TikTok is denying allegations from a report that a China-based team from parent company ByteDance planned to use the app to track the whereabouts of US citizens.
The social media giant announced on Twitter that it had never been used to “target” the US government, activists, public figures or journalists, according to the BBC. The firm also claims that it does not collect precise location data from US users. This was in response to a report published by Forbes that data had been accessed without users’ knowledge or consent.
The American business magazine, which cited the documents, reported that ByteDance had started a monitoring project to investigate misconduct by current and former employees. The publication revealed that the project, led by a Beijing-based team, allegedly planned to collect location data from a US citizen on at least two occasions. The report also revealed that it was unclear whether US citizens’ data was ever collected, but that there was a plan to obtain location data from US users’ devices.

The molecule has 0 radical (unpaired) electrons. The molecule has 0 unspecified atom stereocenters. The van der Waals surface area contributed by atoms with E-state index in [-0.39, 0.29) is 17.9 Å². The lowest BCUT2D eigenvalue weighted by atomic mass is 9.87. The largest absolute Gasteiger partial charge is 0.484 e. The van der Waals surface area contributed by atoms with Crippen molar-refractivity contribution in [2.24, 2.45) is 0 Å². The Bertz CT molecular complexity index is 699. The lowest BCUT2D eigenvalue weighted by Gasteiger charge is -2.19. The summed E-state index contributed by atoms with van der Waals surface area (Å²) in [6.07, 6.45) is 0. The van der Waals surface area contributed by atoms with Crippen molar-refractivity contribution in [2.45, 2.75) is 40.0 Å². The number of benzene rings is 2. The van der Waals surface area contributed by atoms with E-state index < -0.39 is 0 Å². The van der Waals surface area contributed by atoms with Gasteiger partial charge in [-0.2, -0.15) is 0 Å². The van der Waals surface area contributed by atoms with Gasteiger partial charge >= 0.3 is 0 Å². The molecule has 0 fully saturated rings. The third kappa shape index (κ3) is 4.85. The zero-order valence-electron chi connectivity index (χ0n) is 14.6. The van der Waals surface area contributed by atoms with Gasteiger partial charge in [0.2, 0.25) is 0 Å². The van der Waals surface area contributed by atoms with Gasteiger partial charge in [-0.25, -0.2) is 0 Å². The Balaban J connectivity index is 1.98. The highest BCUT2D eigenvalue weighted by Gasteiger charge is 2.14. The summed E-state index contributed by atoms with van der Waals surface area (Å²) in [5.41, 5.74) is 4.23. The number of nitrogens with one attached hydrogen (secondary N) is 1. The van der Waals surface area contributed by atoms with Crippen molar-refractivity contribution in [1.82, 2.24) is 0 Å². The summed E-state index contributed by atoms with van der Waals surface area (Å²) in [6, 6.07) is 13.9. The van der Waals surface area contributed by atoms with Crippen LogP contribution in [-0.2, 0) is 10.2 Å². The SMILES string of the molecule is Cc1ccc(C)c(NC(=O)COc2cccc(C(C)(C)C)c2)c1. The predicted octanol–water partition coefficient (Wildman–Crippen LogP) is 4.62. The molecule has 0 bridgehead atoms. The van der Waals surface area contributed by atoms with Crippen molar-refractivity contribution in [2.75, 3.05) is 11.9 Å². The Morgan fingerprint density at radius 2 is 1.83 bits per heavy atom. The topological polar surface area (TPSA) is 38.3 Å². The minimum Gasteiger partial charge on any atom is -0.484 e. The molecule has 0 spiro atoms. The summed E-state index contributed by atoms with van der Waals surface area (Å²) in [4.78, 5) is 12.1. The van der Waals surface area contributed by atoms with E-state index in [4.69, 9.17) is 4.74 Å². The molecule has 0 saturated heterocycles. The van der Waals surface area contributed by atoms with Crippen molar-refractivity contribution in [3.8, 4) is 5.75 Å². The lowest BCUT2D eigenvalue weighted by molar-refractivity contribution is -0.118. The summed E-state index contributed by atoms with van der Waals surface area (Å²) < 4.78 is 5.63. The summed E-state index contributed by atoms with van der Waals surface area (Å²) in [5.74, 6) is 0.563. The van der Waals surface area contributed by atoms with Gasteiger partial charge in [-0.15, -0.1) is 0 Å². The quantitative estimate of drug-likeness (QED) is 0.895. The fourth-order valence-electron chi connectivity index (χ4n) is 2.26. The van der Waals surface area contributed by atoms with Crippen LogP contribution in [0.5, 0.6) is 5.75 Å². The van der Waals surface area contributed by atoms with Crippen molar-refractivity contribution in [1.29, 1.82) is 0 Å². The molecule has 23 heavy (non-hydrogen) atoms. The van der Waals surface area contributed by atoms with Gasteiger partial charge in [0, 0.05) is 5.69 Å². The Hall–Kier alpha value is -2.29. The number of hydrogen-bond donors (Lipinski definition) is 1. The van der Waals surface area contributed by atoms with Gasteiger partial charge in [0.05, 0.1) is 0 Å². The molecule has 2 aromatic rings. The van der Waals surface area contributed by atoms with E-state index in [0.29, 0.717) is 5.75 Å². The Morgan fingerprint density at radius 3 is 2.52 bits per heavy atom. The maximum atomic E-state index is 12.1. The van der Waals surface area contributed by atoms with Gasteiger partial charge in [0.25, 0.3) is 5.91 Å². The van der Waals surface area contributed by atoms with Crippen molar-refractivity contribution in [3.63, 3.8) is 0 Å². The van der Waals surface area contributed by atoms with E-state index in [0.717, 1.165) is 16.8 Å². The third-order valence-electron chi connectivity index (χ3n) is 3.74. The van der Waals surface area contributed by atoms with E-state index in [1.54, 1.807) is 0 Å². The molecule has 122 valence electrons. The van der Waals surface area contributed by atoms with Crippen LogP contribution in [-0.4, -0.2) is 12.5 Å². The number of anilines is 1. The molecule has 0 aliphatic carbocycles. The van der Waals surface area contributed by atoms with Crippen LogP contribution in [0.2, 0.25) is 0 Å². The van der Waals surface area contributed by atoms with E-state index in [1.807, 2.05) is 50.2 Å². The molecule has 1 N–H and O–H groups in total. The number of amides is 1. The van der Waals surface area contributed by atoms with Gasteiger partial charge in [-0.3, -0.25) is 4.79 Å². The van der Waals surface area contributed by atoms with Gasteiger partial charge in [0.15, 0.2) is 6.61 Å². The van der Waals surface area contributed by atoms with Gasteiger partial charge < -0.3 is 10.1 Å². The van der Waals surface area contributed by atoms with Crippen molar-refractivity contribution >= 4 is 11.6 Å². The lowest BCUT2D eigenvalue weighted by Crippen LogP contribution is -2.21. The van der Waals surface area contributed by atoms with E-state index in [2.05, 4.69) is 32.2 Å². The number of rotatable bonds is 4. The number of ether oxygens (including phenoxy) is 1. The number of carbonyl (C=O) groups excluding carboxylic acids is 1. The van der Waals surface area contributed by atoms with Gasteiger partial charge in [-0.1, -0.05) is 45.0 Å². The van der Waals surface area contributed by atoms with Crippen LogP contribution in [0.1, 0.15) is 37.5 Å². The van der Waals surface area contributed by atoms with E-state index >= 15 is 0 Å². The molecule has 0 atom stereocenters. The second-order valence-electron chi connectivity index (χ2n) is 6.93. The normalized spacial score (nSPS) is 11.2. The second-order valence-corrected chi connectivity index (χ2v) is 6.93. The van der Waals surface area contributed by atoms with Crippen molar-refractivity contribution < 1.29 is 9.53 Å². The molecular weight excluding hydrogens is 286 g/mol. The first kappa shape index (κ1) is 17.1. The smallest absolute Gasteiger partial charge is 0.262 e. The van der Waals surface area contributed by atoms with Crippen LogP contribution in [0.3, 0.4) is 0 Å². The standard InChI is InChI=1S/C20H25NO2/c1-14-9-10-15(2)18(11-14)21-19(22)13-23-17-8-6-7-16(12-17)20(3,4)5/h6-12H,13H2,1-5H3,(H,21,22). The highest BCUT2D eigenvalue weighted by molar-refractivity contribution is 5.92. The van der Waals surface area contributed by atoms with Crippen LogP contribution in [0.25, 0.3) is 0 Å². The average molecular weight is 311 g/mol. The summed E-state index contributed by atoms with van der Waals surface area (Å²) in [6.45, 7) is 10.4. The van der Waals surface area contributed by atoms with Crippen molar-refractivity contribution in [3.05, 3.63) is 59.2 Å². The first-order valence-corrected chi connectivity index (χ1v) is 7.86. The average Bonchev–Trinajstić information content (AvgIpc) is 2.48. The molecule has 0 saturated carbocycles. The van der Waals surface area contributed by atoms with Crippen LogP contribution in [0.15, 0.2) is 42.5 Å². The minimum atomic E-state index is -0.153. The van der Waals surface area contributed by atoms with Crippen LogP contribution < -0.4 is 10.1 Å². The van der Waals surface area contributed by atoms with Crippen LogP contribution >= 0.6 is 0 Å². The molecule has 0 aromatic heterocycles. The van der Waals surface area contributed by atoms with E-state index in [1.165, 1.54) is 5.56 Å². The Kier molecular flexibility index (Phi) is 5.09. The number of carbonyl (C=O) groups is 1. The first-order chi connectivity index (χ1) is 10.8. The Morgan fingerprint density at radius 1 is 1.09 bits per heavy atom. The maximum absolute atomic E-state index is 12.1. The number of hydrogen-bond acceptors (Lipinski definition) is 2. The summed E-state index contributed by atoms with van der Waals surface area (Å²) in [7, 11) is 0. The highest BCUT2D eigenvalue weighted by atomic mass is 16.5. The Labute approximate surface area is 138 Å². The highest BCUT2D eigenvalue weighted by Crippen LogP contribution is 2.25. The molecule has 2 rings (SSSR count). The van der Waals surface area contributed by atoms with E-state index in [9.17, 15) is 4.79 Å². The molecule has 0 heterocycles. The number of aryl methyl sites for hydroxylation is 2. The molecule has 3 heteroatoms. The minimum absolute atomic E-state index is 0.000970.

TikTok denies allegations of so-called ‘spying’
In a series of responses on Twitter, TikTok’s communications team said the report had “neither rigor nor journalistic integrity.”
“Forbes chose not to include the part of our statement that disproved the feasibility of its core claim: TikTok does not collect precise GPS location information from US users, meaning that TikTok could not monitor US users in the manner suggested in article,” TokTok claims.
“We are confident in our sources and stand by our reporting,” Forbes responded to the BBC’s request.
TikTok is a controversial platform
In 2020, a US national security commission ordered ByteDance to sell TikTok’s US business over concerns that user data could be passed on to the Chinese government. TikTok said it moved US users’ information to Austin-based Oracle’s servers in June this year to resolve some regulatory issues.
Meanwhile, TikTok is facing a £27m fine in the UK for failing to protect the privacy of children using the platform. Last month, the UK’s Information Commissioner’s Office found that the video-sharing platform may have processed the data of 13-year-olds without proper consent. The watchdog said the breach took place over more than two years. Tiktok disputed the findings and said they were “provisional”.